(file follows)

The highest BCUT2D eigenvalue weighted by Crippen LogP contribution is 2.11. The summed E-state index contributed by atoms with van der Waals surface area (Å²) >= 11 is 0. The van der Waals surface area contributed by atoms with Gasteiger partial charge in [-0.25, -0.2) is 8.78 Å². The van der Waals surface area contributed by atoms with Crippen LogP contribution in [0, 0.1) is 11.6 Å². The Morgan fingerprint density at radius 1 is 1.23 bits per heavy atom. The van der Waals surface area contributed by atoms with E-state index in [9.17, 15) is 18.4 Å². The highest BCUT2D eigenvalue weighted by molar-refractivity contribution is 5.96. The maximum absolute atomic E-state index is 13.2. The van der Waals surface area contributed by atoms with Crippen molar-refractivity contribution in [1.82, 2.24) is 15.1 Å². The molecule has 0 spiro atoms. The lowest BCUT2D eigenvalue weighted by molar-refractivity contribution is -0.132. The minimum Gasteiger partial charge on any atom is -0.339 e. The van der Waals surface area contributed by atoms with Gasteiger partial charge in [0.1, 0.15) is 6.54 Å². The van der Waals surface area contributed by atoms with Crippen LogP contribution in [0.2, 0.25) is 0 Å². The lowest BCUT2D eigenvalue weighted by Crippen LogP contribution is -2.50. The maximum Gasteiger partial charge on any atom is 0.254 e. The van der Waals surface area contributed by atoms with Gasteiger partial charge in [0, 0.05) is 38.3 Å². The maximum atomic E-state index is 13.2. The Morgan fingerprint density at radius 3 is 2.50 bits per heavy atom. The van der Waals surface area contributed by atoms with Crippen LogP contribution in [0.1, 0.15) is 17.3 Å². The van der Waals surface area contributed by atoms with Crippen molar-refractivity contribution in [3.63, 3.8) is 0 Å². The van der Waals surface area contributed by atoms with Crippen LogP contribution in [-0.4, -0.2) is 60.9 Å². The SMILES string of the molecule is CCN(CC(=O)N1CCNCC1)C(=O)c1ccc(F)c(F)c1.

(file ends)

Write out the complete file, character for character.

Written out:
The highest BCUT2D eigenvalue weighted by Crippen LogP contribution is 2.11. The summed E-state index contributed by atoms with van der Waals surface area (Å²) >= 11 is 0. The van der Waals surface area contributed by atoms with Gasteiger partial charge in [-0.25, -0.2) is 8.78 Å². The van der Waals surface area contributed by atoms with Crippen LogP contribution in [0, 0.1) is 11.6 Å². The Morgan fingerprint density at radius 1 is 1.23 bits per heavy atom. The van der Waals surface area contributed by atoms with E-state index in [9.17, 15) is 18.4 Å². The highest BCUT2D eigenvalue weighted by molar-refractivity contribution is 5.96. The maximum absolute atomic E-state index is 13.2. The van der Waals surface area contributed by atoms with Crippen molar-refractivity contribution in [1.82, 2.24) is 15.1 Å². The molecule has 0 spiro atoms. The lowest BCUT2D eigenvalue weighted by molar-refractivity contribution is -0.132. The minimum Gasteiger partial charge on any atom is -0.339 e. The van der Waals surface area contributed by atoms with Gasteiger partial charge in [0.1, 0.15) is 6.54 Å². The van der Waals surface area contributed by atoms with Crippen LogP contribution in [0.2, 0.25) is 0 Å². The lowest BCUT2D eigenvalue weighted by Crippen LogP contribution is -2.50. The maximum Gasteiger partial charge on any atom is 0.254 e. The van der Waals surface area contributed by atoms with Gasteiger partial charge in [0, 0.05) is 38.3 Å². The maximum atomic E-state index is 13.2. The Morgan fingerprint density at radius 3 is 2.50 bits per heavy atom. The van der Waals surface area contributed by atoms with Crippen LogP contribution in [0.1, 0.15) is 17.3 Å². The van der Waals surface area contributed by atoms with Crippen molar-refractivity contribution in [3.63, 3.8) is 0 Å². The van der Waals surface area contributed by atoms with Crippen LogP contribution in [-0.4, -0.2) is 60.9 Å². The SMILES string of the molecule is CCN(CC(=O)N1CCNCC1)C(=O)c1ccc(F)c(F)c1.